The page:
Mr. Storck has taught history at Christendom College in Front Royal, Virginia, and philosophy at Mt. Aloysius College in Cresson, Pennsylvania and Catonsville Community College in Catonsville, Maryland. He holds an undergraduate degree in English literature from Kenyon College in Gambier, Ohio and an M.A. from St. John’s College, Santa Fe, New Mexico, with additional studies in history at Bluffton College and in economics at the USDA Graduate School in Washington, D.C.

Mr. Storck served as a contributing editor for Caelum et Terra from 1991 until the magazine closed in 1996 and the New Oxford Review from 1996 to 2006. Since 1998 he has been a member of the editorial board of The Chesterton Review.

He is the author of three books, The Catholic Milieu (Christendom Press, 1987), Foundations of a Catholic Political Order (Four Faces Press, 1998) and Christendom and the West (Four Faces Press, 2000).

Political foundations of the social order

America and Americanism

Thomas Storck has written extensively on economics and distributism -- you can find some of his writings on our page devoted to the Libertarian-Distributist debate. For a full list of Storck's writings on distributism and economic matters see ThomasStorck.org.

Joseph A. Varacalli

Joseph A. Varacalli
Dr. Varacalli is Professor of Sociology and newly appointed Director of the Center for Catholic Studies at Nassau Community College. In 1992, he co-founded (with Stephen M. Krason) the Society of Catholic Social Scientists. He is the author of Bright Promise, Failed Community: Catholics and the American Public Order (2001) and The Catholic Experience in America (The American Religious Experience) (2005).


Published Works (Relevant to the Discussion):

Relevant Articles

George Weigel

George Weigel
George Weigel is Senior Fellow at the Ethics and Public Policy Center and author of Witness to Hope: The Biography of Pope John Paul II.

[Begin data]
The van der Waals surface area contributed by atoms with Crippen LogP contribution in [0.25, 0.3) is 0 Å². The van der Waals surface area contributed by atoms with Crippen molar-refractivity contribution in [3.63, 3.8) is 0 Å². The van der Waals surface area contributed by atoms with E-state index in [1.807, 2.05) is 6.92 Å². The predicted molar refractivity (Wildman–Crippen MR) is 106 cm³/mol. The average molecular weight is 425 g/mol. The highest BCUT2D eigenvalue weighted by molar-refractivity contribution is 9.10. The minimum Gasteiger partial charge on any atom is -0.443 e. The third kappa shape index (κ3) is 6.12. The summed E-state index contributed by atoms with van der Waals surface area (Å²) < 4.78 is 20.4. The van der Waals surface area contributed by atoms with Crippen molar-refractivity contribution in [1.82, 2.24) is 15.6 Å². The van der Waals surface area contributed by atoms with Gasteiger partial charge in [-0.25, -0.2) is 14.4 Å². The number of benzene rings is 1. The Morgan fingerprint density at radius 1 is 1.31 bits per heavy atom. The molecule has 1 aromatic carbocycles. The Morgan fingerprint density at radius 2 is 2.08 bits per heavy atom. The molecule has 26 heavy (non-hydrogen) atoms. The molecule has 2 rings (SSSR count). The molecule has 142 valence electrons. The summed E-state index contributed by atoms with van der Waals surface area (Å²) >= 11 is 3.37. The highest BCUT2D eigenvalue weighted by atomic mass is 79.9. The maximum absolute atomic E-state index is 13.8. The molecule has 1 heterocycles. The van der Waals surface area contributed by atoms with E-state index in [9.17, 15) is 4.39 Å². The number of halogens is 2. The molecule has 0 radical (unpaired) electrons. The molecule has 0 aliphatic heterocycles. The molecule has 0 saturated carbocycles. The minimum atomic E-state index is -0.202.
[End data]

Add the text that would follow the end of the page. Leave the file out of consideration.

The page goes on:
An online archive of Michael Novak's writings can be found here.

Relevant Articles / Interviews

Michael Novak

Michael Novak
Michael Novak holds the George Frederick Jewett Chair in Religion and Public Policy at the American Enterprise Institute. His research focuses on the three systems of the free society--the free polity, the free economy, and the culture of liberty--and their springs in religion and philosophy. Twice the U.S. ambassador to the UN Human Rights Commission, and once to the Conference on Security and Cooperation in Europe. He directs social and political studies for the AEI and is the author of twenty-five influential books published in every major Western language (as well as Bengali, Korean, Japanese). He is the recipient of the 1994 Templeton Prize for Progress in Religion; the Antony Fisher Prize for The Spirit of Democratic Capitalism presented by Margaret Thatcher; the Weber Award for contributions to Catholic Social Thought in Essen, Germany; the Cezanne Medal from the City of Provence, and the Catholic Culture Medal of Bassano del Grappa in Italy; the highest civilian award from the Slovak Republic in 1996; the Masaryk Medal, presented by Vaclav Havel of the Czech Republic, in 2000.

An online archive of Michael Novak's writings can be found here.

Relevant Articles / Interviews

Understanding Novak: Introductory Resources

On Democracy, Religion & 'The American Experiment'

Michael Novak on the "Hunger for Liberty" -- an interview with Zenit.org. May 11, 2005.

  1. Part 1: On the Need for Morality to Safeguard Freedom
  2. Part 2: The Clash of Civilizations
  3. Part 3: On Europe's Lost Desire for Freedom

On Economics & Social Thought

See Also:

Relevant Writings

John Courtney Murray, SJ (1904-1967)

John Courtney Murray, SJ (1904-1967)
John Courtney Murray (September 12, 1904 – August 16, 1967), was an American Jesuit priest and theologian, who was especially known for his efforts to reconcile Catholicism and religious pluralism, particularly focusing on the relationship between religious freedom and the institutions of a democratically structured modern state.

During the Second Vatican Council, he played a key role in persuading the assembly of the Catholic bishops to adopt the Council's ground-breaking Declaration on Religious Liberty, Dignitatis Humanae.

Articles by John Courtney Murray

Excerpts from Books

On the thought of John Courtney Murray